“When my mom first approached Kapital, they actually refused. They said, ‘We’ve never sold out of the country — we don’t know how it’ll be received or how you’ll style it,’” says Rue.
Stylistically, Kapital’s clothing features psychedelic patchwork, asymmetric and exaggerated cuts, and traditional Japanese denim-making techniques — like sashiko stitching and boro distressing — that the U.S. hadn’t seen prior.
Still, Eiko wasn’t discouraged. After several asks, she negotiated a trip to Kapital’s showroom to just look at the clothes without buying.
“Most buyers are rushing during showroom time — they’re throwing things, not taking care. But my mom would button and fold everything nicely again after looking,” says Rue. “So Kiro [Hirata], Kapital’s owner, he’s observing and says, ‘If it’s her, I trust her. Let’s give it a shot — let’s make her our first international buyer.’”
Cotton Sheep found success early, but as Rue notes, it mostly carried what Eiko specialized in: womenswear. That is, until Rue graduated from nearby UC Berkeley and began working at the family store full-time.
“When I started ten years ago, we had maybe a three-foot-wide section of menswear,” says Rue. “Eventually, I convinced my mom to let me go to showrooms in Japan to bring more, and I started curating the men’s side. It’s funny — now that’s most of what we carry.”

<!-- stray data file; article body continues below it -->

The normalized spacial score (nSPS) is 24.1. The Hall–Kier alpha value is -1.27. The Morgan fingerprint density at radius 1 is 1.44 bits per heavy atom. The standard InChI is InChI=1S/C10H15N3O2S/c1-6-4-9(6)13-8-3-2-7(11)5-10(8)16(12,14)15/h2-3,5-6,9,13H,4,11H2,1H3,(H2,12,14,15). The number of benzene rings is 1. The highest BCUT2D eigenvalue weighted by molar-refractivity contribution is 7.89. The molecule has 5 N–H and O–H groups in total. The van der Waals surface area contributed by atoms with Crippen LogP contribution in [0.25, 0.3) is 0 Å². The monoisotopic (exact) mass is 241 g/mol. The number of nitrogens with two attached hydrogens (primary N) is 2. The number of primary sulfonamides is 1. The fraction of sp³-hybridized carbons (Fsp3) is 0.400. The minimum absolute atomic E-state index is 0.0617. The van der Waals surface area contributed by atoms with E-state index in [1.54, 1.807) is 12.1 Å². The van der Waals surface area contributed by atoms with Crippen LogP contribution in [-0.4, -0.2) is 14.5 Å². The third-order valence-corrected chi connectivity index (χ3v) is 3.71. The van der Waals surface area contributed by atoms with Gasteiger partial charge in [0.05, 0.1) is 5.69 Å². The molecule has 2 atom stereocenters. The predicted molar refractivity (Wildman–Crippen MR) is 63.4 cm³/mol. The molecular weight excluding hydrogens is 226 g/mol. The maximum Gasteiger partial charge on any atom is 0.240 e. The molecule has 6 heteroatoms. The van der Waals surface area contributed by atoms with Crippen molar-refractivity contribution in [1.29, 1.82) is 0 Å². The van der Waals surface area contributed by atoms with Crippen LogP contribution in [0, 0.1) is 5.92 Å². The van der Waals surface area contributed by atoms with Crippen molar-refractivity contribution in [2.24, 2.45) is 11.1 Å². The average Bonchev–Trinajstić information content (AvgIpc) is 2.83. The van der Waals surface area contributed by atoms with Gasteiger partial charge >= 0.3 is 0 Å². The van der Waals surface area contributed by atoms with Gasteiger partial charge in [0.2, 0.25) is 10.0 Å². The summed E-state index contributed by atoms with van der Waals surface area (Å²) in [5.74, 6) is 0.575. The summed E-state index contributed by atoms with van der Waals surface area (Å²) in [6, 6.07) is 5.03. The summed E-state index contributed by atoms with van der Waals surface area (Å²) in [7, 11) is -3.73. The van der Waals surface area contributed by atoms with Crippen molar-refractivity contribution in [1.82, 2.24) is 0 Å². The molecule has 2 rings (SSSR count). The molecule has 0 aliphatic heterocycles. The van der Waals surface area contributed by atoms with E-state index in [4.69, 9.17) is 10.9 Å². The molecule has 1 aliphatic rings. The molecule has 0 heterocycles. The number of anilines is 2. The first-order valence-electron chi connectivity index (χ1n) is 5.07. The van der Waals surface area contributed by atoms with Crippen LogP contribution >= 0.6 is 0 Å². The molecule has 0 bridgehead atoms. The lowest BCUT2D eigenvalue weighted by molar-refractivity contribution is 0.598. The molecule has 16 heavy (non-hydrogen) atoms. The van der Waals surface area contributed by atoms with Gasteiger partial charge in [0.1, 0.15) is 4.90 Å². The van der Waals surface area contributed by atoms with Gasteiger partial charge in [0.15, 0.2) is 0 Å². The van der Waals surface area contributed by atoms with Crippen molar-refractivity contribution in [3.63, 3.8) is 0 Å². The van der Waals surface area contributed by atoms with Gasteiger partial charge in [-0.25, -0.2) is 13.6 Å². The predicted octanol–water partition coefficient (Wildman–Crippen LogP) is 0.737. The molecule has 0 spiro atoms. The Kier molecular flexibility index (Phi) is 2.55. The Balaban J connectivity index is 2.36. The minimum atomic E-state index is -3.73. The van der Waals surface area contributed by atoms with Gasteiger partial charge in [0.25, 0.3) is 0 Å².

This is one benefit of the store being family-owned: It evolves each time one of the family members steps in to help manage it, as it did when Rue’s 26-year-old sister Aria took the helm for a period a few years back.
“Aria connected our store — which before had an older clientele — to her aesthetic that appeals to the younger generation who are almost more hypebeast-y,” says Rue. He pauses to laugh: “I remember my mom was so confused. ‘Who are these kids coming in with all this cash? How are they buying $1,000 jackets?’”
Being family-owned also means the family gets to have more intimate relationships with their customers — who include local fashion enthusiasts like San Francisco rap star Larry June.
“I’ve got customers I’ve sold to for 10 years. I know everything they own,” says Rue. “Sometimes during a showroom, I’ll text one of my customers like, ‘Hey, there’s some crazy stuff coming in — would this interest you?’ It’s very personal.”
Perhaps most importantly of all — considering father-son duo Toshikiyo and Kiro Hirata run Kapital — being family-owned might be what allowed Cotton Sheep to become the brand’s first international stockist in the first place.
“I think they saw we weren’t a corporation,” says Rue. “I believe they don’t want their products to go to just whoever.”
If being family-owned has one downside, though, it’s the matter of succession. What will become of the store as they age? At least for now, Rue remains unconcerned.
“We can’t all work here forever. But how can you sell something so precious like this?” says Rue. “It’ll be interesting to see what happens, but for the time being nothing will change. And that’s exciting.”